The creator of the genre-bending, artist-matchmaking Liquid Music series will now help lead the Great Northern, an annual festival that embraces Minnesota’s winter.

Kate Nordstrum will be tasked with building new arts programming for the fest when she takes over next week as executive and artistic director.

“We see an opportunity to create a homegrown event of national caliber and scale,” founder and board President Eric Dayton said in a news release Thursday.

Festival leaders were drawn by Nordstrum’s innovative programming and entrepreneurial spirit. “They were looking for someone who could innovate and have a real vision for this next chapter,” she said by phone. “I think we can get really creative about what a winter festival can mean.”

Launched in 2017, the Great Northern is best known for the events it brought under its umbrella (igloo?): the St. Paul Winter Carnival, City of Lakes Loppet and U.S. Pond Hockey Championships. But it wants to boost its original programming in the arts, ideas and hospitality, Nordstrum said. Music, of course. But conversations, too.

“I’ve really enjoyed stretching my mind around the outdoor element of the festival,” she said. “There are some really interesting festivals in the world who do site-specific work.”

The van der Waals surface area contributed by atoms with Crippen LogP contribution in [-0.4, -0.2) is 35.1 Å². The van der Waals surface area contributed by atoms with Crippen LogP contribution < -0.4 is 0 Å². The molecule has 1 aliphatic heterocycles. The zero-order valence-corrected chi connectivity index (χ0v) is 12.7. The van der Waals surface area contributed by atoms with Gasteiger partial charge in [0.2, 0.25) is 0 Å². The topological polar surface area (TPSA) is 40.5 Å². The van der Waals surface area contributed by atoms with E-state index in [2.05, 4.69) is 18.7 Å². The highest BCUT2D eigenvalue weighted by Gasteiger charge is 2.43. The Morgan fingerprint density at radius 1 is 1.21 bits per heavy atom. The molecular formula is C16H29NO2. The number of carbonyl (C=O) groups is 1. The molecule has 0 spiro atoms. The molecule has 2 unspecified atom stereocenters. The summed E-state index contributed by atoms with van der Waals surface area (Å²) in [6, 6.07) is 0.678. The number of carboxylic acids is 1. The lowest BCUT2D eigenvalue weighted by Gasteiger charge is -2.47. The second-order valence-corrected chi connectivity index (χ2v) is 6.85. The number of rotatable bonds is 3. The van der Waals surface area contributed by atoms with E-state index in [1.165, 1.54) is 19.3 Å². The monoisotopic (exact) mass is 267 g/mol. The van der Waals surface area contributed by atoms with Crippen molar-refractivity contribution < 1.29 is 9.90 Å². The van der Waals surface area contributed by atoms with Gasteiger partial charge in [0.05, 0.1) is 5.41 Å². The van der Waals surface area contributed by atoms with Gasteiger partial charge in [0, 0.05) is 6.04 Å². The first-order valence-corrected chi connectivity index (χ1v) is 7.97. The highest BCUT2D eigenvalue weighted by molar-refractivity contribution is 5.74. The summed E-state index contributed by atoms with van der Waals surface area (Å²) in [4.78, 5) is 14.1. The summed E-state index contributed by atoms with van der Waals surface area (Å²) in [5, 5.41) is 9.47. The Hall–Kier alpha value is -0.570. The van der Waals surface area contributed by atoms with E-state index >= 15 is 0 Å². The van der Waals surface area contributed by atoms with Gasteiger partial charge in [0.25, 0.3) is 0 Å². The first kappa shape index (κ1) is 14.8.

She pointed to Iceland’s Dark Music Days, an annual music festival in Reykjavík during the darkest period of winter. The lack of light shapes the event.

Planning for this winter’s festival is well underway — it takes place Jan. 23 to Feb. 2 — so her impact won’t be felt until 2021.

Earlier this year, the St. Paul Chamber Orchestra announced that it was cutting loose Liquid Music — and Nordstrum — as part of cuts responding to the loss of more than $200,000 in corporate funding. The series, launched in 2012, has carved an uncommon space in the state’s music scene, presenting new classical and chamber-music hybrids.

Along the way, she’s become a storied matchmaker, pairing pop artists with unlikely partners. Among them: Bon Iver’s Justin Vernon with TU Dance for a still-going-strong project titled “Come Through” and Poliça with Berlin-based orchestral collective Stargaze, birthing an album.

This weekend’s Liquid Music concerts at Walker Art Center will be the last copresented with the SPCO. But Nordstrum plans to continue that brand. She’s forming a Liquid Music LLC that will house her independent projects and contract work. In the coming year, she has gigs with the National Gallery and Kennedy Center in Washington, D.C., the Big Ears Festival in Tennessee and the Cincinnati Symphony.

“My passion for instigating new projects and building up the cultural life of the Twin Cities — with impacts beyond — remains unwavering,” she said.